Robert Ferry Jr., MD, is a U.S. board-certified Pediatric Endocrinologist. After taking his baccalaureate degree from Yale College, receiving his doctoral degree and residency training in pediatrics at University of Texas Health Science Center at San Antonio (UTHSCSA), he completed fellowship training in pediatric endocrinology at The Children's Hospital of Philadelphia.
Melissa Conrad Stöppler, MD, is a U.S. board-certified Anatomic Pathologist with subspecialty training in the fields of Experimental and Molecular Pathology. Dr. Stöppler's educational background includes a BA with Highest Distinction from the University of Virginia and an MD from the University of North Carolina. She completed residency training in Anatomic Pathology at Georgetown University followed by subspecialty fellowship training in molecular diagnostics and experimental pathology.
Circumcision is the surgical removal of the foreskin of the penis. The foreskin is a fold of skin that covers the tip of the penis (called the glans). Circumcision of infants has been practiced for centuries. Historically, circumcisions have been done for religious or social reasons.
Recently, controversy has emerged about circumcision.
Advocates recommending circumcision argue that circumcised males can practice better hygiene and display lower risk of developing cancer of the penis or urinary tract infections. Circumcision may also decrease risk of developing foreskin problems, such as phimosis (inability to retract the foreskin) or paraphimosis (retracted foreskin that cannot be put back into place).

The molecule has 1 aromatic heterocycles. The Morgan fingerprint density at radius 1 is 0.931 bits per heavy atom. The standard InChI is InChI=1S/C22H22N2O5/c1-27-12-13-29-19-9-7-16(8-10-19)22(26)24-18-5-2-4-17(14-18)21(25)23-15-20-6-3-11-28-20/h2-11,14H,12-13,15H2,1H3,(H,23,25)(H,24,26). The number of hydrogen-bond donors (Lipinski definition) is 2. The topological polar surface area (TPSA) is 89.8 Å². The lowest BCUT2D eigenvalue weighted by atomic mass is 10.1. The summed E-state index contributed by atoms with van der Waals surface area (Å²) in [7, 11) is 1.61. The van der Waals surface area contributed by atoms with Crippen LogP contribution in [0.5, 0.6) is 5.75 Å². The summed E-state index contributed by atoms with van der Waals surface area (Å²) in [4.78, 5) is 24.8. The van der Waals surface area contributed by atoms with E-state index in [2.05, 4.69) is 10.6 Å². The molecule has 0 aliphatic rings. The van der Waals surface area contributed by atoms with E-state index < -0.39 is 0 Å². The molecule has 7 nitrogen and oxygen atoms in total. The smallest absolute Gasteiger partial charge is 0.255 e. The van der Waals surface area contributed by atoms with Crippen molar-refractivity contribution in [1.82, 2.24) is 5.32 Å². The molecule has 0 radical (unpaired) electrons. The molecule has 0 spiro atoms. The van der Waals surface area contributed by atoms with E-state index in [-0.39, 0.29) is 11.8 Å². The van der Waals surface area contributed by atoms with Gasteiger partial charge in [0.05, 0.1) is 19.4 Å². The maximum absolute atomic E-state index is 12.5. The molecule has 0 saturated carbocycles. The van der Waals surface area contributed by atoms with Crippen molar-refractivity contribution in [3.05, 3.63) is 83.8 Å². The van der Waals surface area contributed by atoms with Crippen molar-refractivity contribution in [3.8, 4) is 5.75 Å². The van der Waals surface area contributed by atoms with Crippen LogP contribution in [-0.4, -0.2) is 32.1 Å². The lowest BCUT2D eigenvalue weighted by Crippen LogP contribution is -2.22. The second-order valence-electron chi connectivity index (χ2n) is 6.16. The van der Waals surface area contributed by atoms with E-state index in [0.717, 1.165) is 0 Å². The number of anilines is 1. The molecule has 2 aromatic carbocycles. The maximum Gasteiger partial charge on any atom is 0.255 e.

Those opposed to circumcision argue that it is cruel, that few medical benefits are proven, that circumcised males will have decreased sexual feeling due to removing the sensitive foreskin, that it unnecessarily exposes male infants to potential surgical complications, and that children have rights to autonomy over their own bodies.
the United States, about 50% of male infants are circumcised, lower than the
rate of 80% circumcised during the 1980s.
Newborn circumcision is performed in the hospital's nursery or the doctor's office. Usually, a numbing cream is placed on the penis about 40 minutes before the penis is further numbed with a long-acting, local anesthetic. The surgery involves one of various ring-like clamps that are tightened over the foreskin. The foreskin is then removed with a scalpel or scissors. Alternately, a particular clamp may be left on and will fall off on its own in
five to eight days.